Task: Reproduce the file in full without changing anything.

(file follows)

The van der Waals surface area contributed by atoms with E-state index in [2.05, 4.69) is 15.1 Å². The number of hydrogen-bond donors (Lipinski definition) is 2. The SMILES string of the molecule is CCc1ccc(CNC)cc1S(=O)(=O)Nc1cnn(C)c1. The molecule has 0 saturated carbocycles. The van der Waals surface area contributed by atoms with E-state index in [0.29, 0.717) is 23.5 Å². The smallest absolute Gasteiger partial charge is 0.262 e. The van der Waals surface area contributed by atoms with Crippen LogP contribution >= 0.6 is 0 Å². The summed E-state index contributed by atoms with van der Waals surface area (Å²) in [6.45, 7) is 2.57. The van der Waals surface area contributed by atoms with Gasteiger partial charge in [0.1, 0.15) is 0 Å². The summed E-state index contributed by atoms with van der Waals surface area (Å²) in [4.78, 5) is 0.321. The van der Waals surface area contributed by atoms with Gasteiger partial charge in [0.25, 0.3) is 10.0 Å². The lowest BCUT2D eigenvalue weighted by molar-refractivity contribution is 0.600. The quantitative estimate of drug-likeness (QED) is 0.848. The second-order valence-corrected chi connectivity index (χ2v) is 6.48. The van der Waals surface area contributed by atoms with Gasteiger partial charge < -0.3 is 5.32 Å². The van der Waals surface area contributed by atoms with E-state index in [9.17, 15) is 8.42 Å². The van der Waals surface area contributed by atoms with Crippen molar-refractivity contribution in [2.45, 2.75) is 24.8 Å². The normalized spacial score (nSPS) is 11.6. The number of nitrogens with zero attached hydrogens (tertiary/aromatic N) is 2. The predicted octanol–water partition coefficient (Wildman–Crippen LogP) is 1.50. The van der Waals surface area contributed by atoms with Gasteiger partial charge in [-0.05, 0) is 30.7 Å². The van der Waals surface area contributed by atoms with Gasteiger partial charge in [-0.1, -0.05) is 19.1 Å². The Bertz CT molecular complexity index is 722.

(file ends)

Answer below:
The van der Waals surface area contributed by atoms with E-state index in [2.05, 4.69) is 15.1 Å². The number of hydrogen-bond donors (Lipinski definition) is 2. The SMILES string of the molecule is CCc1ccc(CNC)cc1S(=O)(=O)Nc1cnn(C)c1. The molecule has 0 saturated carbocycles. The van der Waals surface area contributed by atoms with E-state index in [0.29, 0.717) is 23.5 Å². The smallest absolute Gasteiger partial charge is 0.262 e. The van der Waals surface area contributed by atoms with Crippen LogP contribution >= 0.6 is 0 Å². The summed E-state index contributed by atoms with van der Waals surface area (Å²) in [6.45, 7) is 2.57. The van der Waals surface area contributed by atoms with Gasteiger partial charge in [0.1, 0.15) is 0 Å². The summed E-state index contributed by atoms with van der Waals surface area (Å²) in [4.78, 5) is 0.321. The van der Waals surface area contributed by atoms with Gasteiger partial charge in [0.25, 0.3) is 10.0 Å². The lowest BCUT2D eigenvalue weighted by molar-refractivity contribution is 0.600. The quantitative estimate of drug-likeness (QED) is 0.848. The second-order valence-corrected chi connectivity index (χ2v) is 6.48. The van der Waals surface area contributed by atoms with Gasteiger partial charge < -0.3 is 5.32 Å². The van der Waals surface area contributed by atoms with E-state index in [9.17, 15) is 8.42 Å². The van der Waals surface area contributed by atoms with Crippen molar-refractivity contribution in [2.45, 2.75) is 24.8 Å². The normalized spacial score (nSPS) is 11.6. The number of nitrogens with zero attached hydrogens (tertiary/aromatic N) is 2. The predicted octanol–water partition coefficient (Wildman–Crippen LogP) is 1.50. The van der Waals surface area contributed by atoms with Gasteiger partial charge in [-0.05, 0) is 30.7 Å². The van der Waals surface area contributed by atoms with Gasteiger partial charge in [-0.1, -0.05) is 19.1 Å². The Bertz CT molecular complexity index is 722.